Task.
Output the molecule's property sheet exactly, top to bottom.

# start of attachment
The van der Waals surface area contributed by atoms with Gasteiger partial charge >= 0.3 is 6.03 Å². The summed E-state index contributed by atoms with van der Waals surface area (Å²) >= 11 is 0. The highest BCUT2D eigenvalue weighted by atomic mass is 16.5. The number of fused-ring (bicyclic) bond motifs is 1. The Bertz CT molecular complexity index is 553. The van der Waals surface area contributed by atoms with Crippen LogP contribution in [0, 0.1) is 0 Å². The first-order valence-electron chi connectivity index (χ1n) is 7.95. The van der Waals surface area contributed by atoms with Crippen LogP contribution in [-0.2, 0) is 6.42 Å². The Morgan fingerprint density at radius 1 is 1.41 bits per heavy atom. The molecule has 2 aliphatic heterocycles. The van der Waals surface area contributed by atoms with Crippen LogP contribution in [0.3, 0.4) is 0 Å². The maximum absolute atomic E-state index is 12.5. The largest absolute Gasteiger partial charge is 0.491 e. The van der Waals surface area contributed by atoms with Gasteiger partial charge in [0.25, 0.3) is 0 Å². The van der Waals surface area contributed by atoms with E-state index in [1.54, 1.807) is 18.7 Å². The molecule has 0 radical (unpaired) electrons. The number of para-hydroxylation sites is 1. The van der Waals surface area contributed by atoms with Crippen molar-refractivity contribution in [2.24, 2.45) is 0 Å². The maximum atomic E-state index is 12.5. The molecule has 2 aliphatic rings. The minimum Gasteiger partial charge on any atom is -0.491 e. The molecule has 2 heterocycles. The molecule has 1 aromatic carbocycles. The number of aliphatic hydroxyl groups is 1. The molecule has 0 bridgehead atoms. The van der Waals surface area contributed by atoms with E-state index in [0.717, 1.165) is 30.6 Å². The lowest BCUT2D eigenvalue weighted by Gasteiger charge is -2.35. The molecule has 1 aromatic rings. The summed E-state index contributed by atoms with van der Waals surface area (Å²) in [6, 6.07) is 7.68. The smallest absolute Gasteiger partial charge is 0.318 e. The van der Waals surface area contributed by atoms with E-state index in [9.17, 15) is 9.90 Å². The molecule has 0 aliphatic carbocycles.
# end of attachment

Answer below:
The van der Waals surface area contributed by atoms with Gasteiger partial charge >= 0.3 is 6.03 Å². The summed E-state index contributed by atoms with van der Waals surface area (Å²) >= 11 is 0. The highest BCUT2D eigenvalue weighted by atomic mass is 16.5. The number of fused-ring (bicyclic) bond motifs is 1. The Bertz CT molecular complexity index is 553. The van der Waals surface area contributed by atoms with Crippen LogP contribution in [0, 0.1) is 0 Å². The first-order valence-electron chi connectivity index (χ1n) is 7.95. The van der Waals surface area contributed by atoms with Crippen LogP contribution in [-0.2, 0) is 6.42 Å². The Morgan fingerprint density at radius 1 is 1.41 bits per heavy atom. The molecule has 2 aliphatic heterocycles. The van der Waals surface area contributed by atoms with Crippen LogP contribution in [0.3, 0.4) is 0 Å². The maximum absolute atomic E-state index is 12.5. The largest absolute Gasteiger partial charge is 0.491 e. The van der Waals surface area contributed by atoms with Gasteiger partial charge in [0.25, 0.3) is 0 Å². The van der Waals surface area contributed by atoms with E-state index in [1.54, 1.807) is 18.7 Å². The molecule has 0 radical (unpaired) electrons. The number of para-hydroxylation sites is 1. The van der Waals surface area contributed by atoms with Crippen molar-refractivity contribution in [2.24, 2.45) is 0 Å². The maximum atomic E-state index is 12.5. The molecule has 2 aliphatic rings. The minimum Gasteiger partial charge on any atom is -0.491 e. The molecule has 2 heterocycles. The molecule has 1 aromatic carbocycles. The number of aliphatic hydroxyl groups is 1. The molecule has 0 bridgehead atoms. The van der Waals surface area contributed by atoms with E-state index in [0.717, 1.165) is 30.6 Å². The lowest BCUT2D eigenvalue weighted by Gasteiger charge is -2.35. The molecule has 1 aromatic rings. The summed E-state index contributed by atoms with van der Waals surface area (Å²) in [6, 6.07) is 7.68. The smallest absolute Gasteiger partial charge is 0.318 e. The van der Waals surface area contributed by atoms with E-state index in [9.17, 15) is 9.90 Å². The molecule has 0 aliphatic carbocycles.